Sibling Revelry

The new science of brothers and sisters ... at home and at summer camp

Posted May 12, 2015

History and fiction are littered with stories about the dark side of sibling relationships, including unfriendly competition and even unfriendlier abuse (Butler, 2006). While the documented cases of long-term psychological fallout suggest abuse is a bit of an outlier, there’s no question that conflict among brothers, sisters, and sisters and brothers can be fodder for legitimate concern.

Though perhaps not as much as you might think.

A growing body of research spanning the last decade reveals evidence of numerous positive outcomes of the sibling experience … even when it’s rivalrous.

Cases in point can be found in Signe Whitson’s Huffington Post column “Why Sibling Rivalry Is Good for Kids.” She points to gains in problem-solving, self-control, listening and empathy (Whitson, 2012).

Sounds good.

In his TIME magazine article “The New Science of Siblings,” Jeffrey Kluger offers some insights into the dynamics that play into these relationships. He says, “For a long time, researchers have tried to nail down just what shapes us most. And over the years, they’ve had a lot of eureka moments. First it was our parents, particularly our mothers. Then it was our genes. Next it was our peers, who show up last but hold great sway. And all of those were good ones – but only as far as they went” (Kluger, 2006).

Kluger goes on to speculate about an unidentified “… temperamental dark matter exerting an invisible gravitational pull of its own.” He states, “More and more, scientists are concluding this unexplained force is our siblings.” While the “dark matter” may be sibling strife, he, too, concludes that childhood fights among sibs can be good.

Moreover, Kluger weaves a tapestry of sisterly and brotherly bonds, characterizing these important individuals as “collaborators, and co-conspirators, our role models and cautionary tales. They are our scolds, protectors, goads, tormentors, playmates, counselors, sources of envy, objects of pride.”

A February 2, 2015, Boston Globe article by Ami Albernaz cites a study published in the Journal of Research on Adolescence in articulating the case that it’s not so much about whether siblings fight as much as it is the degree of affection between them. She quotes the study’s co-author Laura Padilla-Walker as saying, “Siblings provide a unique opportunity for children and teens to resolve conflict and take the perspective of another person, both of which promote feelings of caring and concern” (Albernaz, 2015).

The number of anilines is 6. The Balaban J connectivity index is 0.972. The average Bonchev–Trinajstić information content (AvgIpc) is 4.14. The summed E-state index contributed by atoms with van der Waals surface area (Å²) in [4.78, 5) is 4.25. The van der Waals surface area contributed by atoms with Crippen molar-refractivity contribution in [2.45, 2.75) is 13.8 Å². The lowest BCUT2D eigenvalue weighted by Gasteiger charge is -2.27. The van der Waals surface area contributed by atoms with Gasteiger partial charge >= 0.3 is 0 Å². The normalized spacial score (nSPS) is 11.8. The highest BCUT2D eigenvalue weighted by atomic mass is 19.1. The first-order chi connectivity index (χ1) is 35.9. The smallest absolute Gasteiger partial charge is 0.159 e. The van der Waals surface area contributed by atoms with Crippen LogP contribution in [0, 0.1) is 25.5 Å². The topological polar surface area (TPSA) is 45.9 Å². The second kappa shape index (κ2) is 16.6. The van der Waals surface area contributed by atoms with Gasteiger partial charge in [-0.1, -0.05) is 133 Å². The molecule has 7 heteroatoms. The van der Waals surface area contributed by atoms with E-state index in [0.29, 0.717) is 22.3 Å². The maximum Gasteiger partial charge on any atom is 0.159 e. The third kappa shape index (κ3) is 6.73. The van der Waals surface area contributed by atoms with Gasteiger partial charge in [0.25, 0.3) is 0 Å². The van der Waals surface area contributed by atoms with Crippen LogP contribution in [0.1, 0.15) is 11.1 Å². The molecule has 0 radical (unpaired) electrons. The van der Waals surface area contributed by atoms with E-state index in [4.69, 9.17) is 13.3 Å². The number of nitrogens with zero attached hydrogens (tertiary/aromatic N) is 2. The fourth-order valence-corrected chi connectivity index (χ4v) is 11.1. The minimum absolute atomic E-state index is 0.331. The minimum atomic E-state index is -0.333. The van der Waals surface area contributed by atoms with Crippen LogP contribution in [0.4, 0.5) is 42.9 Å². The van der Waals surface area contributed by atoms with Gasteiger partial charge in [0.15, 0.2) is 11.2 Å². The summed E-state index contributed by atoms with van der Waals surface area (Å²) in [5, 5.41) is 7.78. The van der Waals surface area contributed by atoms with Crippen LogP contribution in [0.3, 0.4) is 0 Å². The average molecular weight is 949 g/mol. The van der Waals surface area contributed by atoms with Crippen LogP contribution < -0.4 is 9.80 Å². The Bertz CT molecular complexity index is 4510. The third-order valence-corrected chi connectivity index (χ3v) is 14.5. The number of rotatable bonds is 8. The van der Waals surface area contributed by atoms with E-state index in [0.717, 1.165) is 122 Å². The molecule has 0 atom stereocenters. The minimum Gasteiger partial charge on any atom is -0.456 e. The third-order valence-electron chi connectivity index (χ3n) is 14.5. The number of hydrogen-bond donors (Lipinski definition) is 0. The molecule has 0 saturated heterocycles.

The same study noted that, quite simply, the presence of a brother or sister could just make you happier (Black, 2010).

Happiness is a qualifying characteristic of the relationship between Madeleine McArdle and her younger brother, Charlton. In an email conversation, Madeleine, 19 and a first-year student at Dartmouth College, said of Charlton, 15 and a sophomore at Latin School of Chicago, “My brother and I have a wonderful bond. It is one that I believe can only be formed between those who live together in close quarters, who love each other unconditionally and who are there for each other no matter the circumstances. What is great about our relationship is that I find myself continuously learning from him and sharing his innate qualities of enthusiasm, leadership and acceptance of others, even though I am older.”

Is the admiration mutual? You bet!

Charlton told me, “To have an older sister who can help me through the hard times, one I can look up to, is a privilege that not everyone gets. She will always be there for me and I will always be there for her.”

Madeleine and Charlton share not only a family and a home: they share a summer camp. And this time of year with vacation planning in full swing, many parents ask, “Is sending my kids to the same camp a good idea?”

According to an article published in Camping Magazine, “Family Matters: Sending Siblings to Camp,” it may very well be. “Siblings who are close in age and interests and consistently get along with each other may find camp even more enjoyable if given the opportunity to experience it together. And when the camp experience is over, the siblings can reminisce and engage jointly in any new hobbies they picked up over the summer” (ACA, 2012).